There is an iconic book of the lowcountry - The Prince of Tides, by the late Pat Conroy. A man's struggle to overcome the trauma of his early life among the creek and marshes hereabouts. Similarly named, "King Tides" are also a feature of the lowcountry and are something we all have to struggle with, but they are easily understood. These are tides that occur on a monthly basis and are unusually high. They are a natural occurrence during which salt water from the ocean creeps up through creeks, old drains and waterways to fill our streets and slow the traffic. Most recently we experienced a King Tide on Monday of this week. Here is the lowdown on the "what," the "how" and the "why" ...
The term "King Tide" is a laymen term used to describe the highest seasonal tides that occur each year. For example, the average high tide in Charleston, SC is about 5.5 ft., whereas during a King Tide event high tide may reach 7 ft. or higher. These tides are typically caused when a spring tide (when the sun, moon, and earth align during a new and full moon, increasing tide ranges) coincides with the moon being closest to Earth in its monthly elliptical orbit.
Couple this with the fact that the moon is at its closest point to the earth since 1948 and we get a whopper of a King Tide, if such a term is allowable. It has brought the highest high water mark (HHWM) higher again by about 12 inches or so. Driving downtown this morning you could not help but notice that marsh grass had generally disappeared to be replaced by much wider Stono and Ashley Rivers. This is where a little local knowledge makes life so much easier.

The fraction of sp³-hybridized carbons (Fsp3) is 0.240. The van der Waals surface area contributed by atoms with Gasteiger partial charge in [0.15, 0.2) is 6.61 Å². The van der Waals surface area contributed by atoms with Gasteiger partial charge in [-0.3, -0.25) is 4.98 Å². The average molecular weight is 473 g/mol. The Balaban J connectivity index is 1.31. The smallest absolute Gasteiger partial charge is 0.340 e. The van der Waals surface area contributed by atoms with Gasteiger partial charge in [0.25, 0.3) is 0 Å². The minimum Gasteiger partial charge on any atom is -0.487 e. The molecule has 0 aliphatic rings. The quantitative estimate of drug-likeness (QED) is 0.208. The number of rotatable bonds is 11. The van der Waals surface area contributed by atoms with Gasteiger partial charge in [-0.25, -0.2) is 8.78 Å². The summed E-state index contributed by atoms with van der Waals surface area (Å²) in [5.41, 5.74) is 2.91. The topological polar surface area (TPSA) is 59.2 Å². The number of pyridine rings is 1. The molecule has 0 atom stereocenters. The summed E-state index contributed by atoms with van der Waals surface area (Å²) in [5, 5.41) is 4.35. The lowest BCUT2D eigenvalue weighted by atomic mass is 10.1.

Lockwood was blocked off so I took Calhoun. Calhoun was flooding at MUSC so turned down Halsey Boulevard. Dropped child No. 5 at Mason Prep then cut via Bull Street to Ashley Ave. to Broad Street. All dry land right down to 95 Broad and our offices. Lockwood Boulevard was blocked off by police south of Wentworth Street. Sporadic streets in Harleston Village were flooding with an annoying foot or so of sea water and Lord knows where else it was getting to. On the East Side, Reid St and Hanover Street were in some trouble as were a few others and upper East Bay was duck territory. Other suspects would be Water St., South of Broad, Market St. off East Bay plus Ashley Ave. north of the Crosstown and the aptly named Fishburne Street on the West Side. If you want accurate information on areas likely to flood have a look at the National Oceanographic data on this web site HERE. Either way, our buildings are prepared for this and water will go out again with the ebbing tide so no permanent harm done.
Where can you find out more information on lowcountry King Tides? As it happens, there is a really good web site for this that you can find HERE. Now, perspective is almost as useful as hindsight for understanding just how an event will affect us all. For King Tides, the ones we experienced this week are certainly a lot more benign than history has recorded. Water levels from October's Hurricane Matthew peaked at 9.3 feet above mean lower low water (MLLW) in Charleston Harbor. This reading has only been exceeded at the Charleston Harbor Tide Station twice since data collection began in 1899. The first was in August of 1940, when an unnamed Category 2 hurricane pushed water levels to 10.2 feet above MLLW. The second was in September 1989, when water levels from Hurricane Hugo reached 12.5 feet above MLLW. So a few detours now and then, and a wet lawn is certainly a lot better than what happened in October or in years running up to that.
P.S. Don't forget though to mark King Tide dates in your calendar and move your car to higher ground if you are prone to inundation. Your house will be fine in most circumstances but cars may not be so lucky.
Note: If you're thinking about living in Charleston (or already do and just want to know more) then a little local knowledge goes a long way! We're experts when it comes to the ins and outs of Charleston and the Tri-County Area, so let us know how we can help.
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